Note: This post was originally scheduled for early 2015. It didn’t post to MailChimp, so I’m posting it again now. I’ve revised the original post so it’s up to date.
This post first appeared in slightly different form as an article in the November 2014 issue of the Society of Southwestern Authors (SSA) newsletter, The Write Word.
I recently received an email from a place called Publish Wholesale. They were interested in “publishing my manuscript for less.” For just less than $1000, they offered all the same “features” offered by scammers who charge sometimes 4 or 5 times more.
But the specific name of the subsidy publisher doesn’t matter. A scam is a scam, and all subsidy publishers are scams. All of them. Period.
DON’T CONFUSE SUBSIDY PUBLISHING WITH SELF-PUBLISHING.
THEY’RE NOT THE SAME THING.
1. WHEN YOU USE A SUBSIDY PUBLISHER
- You pay an up-front fee, usually hundreds or thousands of dollars, to publish your work. Most of them then continue to up-sell you on other services or products or offer as premiums things that you could easily get free by yourself (a website or a Facebook or Twitter account, for example).
- The publishing company retains ownership of all files they create during the process (Read the Contract!) including the text and cover and the website if they create one for you. If you decide later you want to self-publish, you have to pay a stiff penalty to retrieve your own work, and often the company’s watermark will be imbedded on every page so you have to retype the whole thing anyway.
- The publishing company insists on receiving a split of your royalties. (Seriously? Are you kidding me? You paid them to publish your work. That should be their total cut.) In other words, they continue to charge you a fee for publishing your work. Again, read the contract.
2. WHEN YOU CHOOSE TO SELF-PUBLISH, you have two options: you either format your document for ebook and/or print yourself and design your own cover, or you pay someone to do those things for you. Whether you do it yourself or pay someone to prep the files for you
- YOU retain ownership of your copyright and all of your files, including the cover(s).
- YOU retain 100% of net royalties.
Formatting your Word document for epublication and/or POD publication is not difficult, but it is a tedious and exacting process. If you don’t want to take the time to learn to do this yourself, I recommend paying someone to do it for you. My recommendation is ArenaPublishing.org, a service provider, not a subsidy publisher.
The book cover is the first thing the potential reader sees. Creating an attractive, attention-grabbing cover is essential. Whatever you do, don’t just slap something together for a cover and declare it “good enough.” It isn’t, and it will cost you sales.
I’ve seen a LOT of amateur covers on what might be very well-written books. A bad cover will cost you a lot of sales. Don’t skimp in this area.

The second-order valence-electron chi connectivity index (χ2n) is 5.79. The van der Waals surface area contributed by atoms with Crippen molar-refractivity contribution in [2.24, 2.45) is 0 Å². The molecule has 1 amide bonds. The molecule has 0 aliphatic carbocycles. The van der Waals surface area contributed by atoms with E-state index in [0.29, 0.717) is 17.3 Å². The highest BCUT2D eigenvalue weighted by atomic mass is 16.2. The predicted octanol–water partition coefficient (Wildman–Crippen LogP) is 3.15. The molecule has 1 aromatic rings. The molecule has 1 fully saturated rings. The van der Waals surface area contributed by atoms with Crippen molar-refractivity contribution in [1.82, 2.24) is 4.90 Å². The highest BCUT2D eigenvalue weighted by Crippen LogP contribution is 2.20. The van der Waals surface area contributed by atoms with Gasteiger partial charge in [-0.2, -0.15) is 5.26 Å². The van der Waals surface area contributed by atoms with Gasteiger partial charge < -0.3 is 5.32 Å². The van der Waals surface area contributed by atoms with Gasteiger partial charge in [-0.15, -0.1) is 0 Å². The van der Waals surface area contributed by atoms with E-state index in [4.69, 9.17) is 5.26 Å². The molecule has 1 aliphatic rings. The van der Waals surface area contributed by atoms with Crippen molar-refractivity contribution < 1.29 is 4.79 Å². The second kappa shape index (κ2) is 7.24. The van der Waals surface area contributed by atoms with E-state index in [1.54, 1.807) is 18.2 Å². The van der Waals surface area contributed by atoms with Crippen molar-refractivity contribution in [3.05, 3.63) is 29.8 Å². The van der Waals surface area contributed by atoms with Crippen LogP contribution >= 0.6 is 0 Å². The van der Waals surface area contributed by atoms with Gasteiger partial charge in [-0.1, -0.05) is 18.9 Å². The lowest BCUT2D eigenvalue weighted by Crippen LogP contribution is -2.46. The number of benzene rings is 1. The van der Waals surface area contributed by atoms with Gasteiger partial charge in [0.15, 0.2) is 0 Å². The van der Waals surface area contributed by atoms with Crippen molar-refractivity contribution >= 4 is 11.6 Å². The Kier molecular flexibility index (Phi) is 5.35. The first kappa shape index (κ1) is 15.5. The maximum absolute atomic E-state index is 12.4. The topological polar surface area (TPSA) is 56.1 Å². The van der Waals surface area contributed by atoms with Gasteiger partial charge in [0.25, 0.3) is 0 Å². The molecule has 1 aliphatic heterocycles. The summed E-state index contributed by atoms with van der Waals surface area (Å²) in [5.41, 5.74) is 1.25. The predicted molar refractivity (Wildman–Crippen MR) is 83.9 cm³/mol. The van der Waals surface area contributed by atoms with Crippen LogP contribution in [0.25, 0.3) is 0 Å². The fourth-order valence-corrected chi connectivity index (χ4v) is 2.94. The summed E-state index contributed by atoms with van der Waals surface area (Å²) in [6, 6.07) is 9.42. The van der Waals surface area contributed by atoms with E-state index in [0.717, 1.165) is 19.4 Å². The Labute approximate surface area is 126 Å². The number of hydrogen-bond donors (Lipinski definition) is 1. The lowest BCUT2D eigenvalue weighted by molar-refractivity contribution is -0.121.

I recommend downloading the free version of Serif’s PagePlus desktop publishing software. It rivals Adobe’s program and even the full Serif PagePlus program is only a fraction of the cost of anything Adobe makes. I use Serif PageMaker (the full version) to create all my covers.
Copyediting too, is essential. I am a professional fiction writer as well as a copyeditor. For details, or just to learn what comprises a good copy edit, please visit Copyediting. It costs less than you think.
WE’RE LIVING IN A BRAVE NEW WORLD OF PUBLISHING. As an example, in the 16 days between October 27 and November 12 of 2014, I compiled and published five 5-story collections of short fiction, three 10-story collections of short fiction, and a novel. All of those were available as ebooks in over 90 nations worldwide and as print books within a week or so of publication.
UPDATE: Between April 15, 2014 and September 14, 2016 (so 2 years and 5 months) I’ve written and published over 1,500,000 words of new original fiction. That includes over 150 short stories, nineteen novels and a novella. I’m also 4,000 words into my twentieth novel. That’s what’s possible in this wonderful new world of publishing.
These publications didn’t cost me a dime out-of-pocket because I did the formatting and covers myself. I retain ownership of all my files, and I retain 100% of net royalties.
Even if I had paid say $200 to get each of these titles out there, that would be my total expenditure, period. It’s an investment. I’ll never spend another dime on them, and the passive income from them will continue for 70 years after my death.
Because they’re all self-published, there are no royalty splits, no returns, no torn-off covers, no remainders. There is no “shelf life” as there is with traditional publishing. And like I said above, these stories—individually, in collections, and the novel—will continue to bring in passive income until 70 years after my death. Again, that’s passive income. If I work, it comes in. If I stop working, it still comes in. And when I kick off, it will still come in for my children and grandchildren.
So don’t be confused over self-publishing vs. subsidy publishing. Self-publishing is a very good thing. Subsidy publishing is a scam, period. A subsidy publisher can’t do ANYthing for you that you can’t do for yourself at either no cost or low cost.
For a lot more on self-publishing, visit http://harveystanbrough.com/downloads. It’s free. You won’t be sorry.
Next up in this series of posts, some tips on Starting and Restarting your writing.
‘Til next time, happy writing!
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I am a professional fiction writer as well as a copyeditor. For details, or just to learn what comprises a good copy edit, please visit Copyediting. It costs less than you think.
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